While the state of tech jobs is in critical condition, Black Ambition is serving as a safe haven for Black and brown entrepreneurs. Per Crunchbase, funding to Black founders and startups plummeted by 73 percent from Q1 to Q2. Hatcher and Pharrell’s efforts are working toward combatting such numbers.
Recently, the organization held its second Demo Day, where it invested $2.5 million in 31 entrepreneurs.
According to Hatcher, what makes Black Ambition’s mentorship next level is being adamant about steering away from surface-level mentors. Additionally, the mentors and mentees are not only building connections but also leveraging relationships.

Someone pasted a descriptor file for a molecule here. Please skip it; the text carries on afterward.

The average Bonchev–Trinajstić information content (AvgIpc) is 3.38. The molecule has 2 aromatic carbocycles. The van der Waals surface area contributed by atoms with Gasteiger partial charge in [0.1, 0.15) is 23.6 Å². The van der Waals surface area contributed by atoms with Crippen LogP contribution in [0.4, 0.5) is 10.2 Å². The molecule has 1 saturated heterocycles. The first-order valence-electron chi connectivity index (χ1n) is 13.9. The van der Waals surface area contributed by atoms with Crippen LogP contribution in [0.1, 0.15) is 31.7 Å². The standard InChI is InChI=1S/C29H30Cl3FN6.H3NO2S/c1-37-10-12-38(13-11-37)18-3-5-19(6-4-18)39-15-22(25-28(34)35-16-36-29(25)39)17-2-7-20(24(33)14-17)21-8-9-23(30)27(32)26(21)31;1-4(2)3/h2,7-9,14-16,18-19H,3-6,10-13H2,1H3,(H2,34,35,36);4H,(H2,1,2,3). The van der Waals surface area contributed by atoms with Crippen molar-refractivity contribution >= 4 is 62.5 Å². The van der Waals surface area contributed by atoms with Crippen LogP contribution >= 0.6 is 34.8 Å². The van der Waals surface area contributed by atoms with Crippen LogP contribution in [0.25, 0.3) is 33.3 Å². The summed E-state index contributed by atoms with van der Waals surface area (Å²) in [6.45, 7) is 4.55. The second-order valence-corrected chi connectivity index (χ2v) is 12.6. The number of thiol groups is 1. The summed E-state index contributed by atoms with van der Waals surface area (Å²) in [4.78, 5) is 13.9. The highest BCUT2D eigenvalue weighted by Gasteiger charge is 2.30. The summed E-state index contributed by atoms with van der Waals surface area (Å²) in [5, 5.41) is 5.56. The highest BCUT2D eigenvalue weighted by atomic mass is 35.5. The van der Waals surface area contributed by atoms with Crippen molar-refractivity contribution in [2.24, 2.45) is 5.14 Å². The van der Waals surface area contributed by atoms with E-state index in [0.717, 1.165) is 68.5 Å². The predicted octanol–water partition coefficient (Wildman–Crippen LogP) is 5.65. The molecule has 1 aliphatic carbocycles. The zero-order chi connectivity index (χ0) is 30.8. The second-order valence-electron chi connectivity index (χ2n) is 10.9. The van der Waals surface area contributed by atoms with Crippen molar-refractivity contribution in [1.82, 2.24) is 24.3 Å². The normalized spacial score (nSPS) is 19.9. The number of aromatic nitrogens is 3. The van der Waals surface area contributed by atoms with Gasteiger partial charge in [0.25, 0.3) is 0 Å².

“I think a lot of people at this point, especially in the tech space, have separated a mentor from a champion and you need to find people that do both,” Hatcher affirmed. “Some people will have very linear exclusive relationships, one to the other, but we’ve been able to attract people that do both.”
She continued: “And that’s really important because, for so many Black entrepreneurs, so much of their time is wasted either with very bad advice or people who are just like, ‘Go find someone at this major corporation that does that,’ but they have the contact and they have the relationship. They just refuse to make it for you because they don’t want to leverage their relationships in order to do so. And that’s not right.”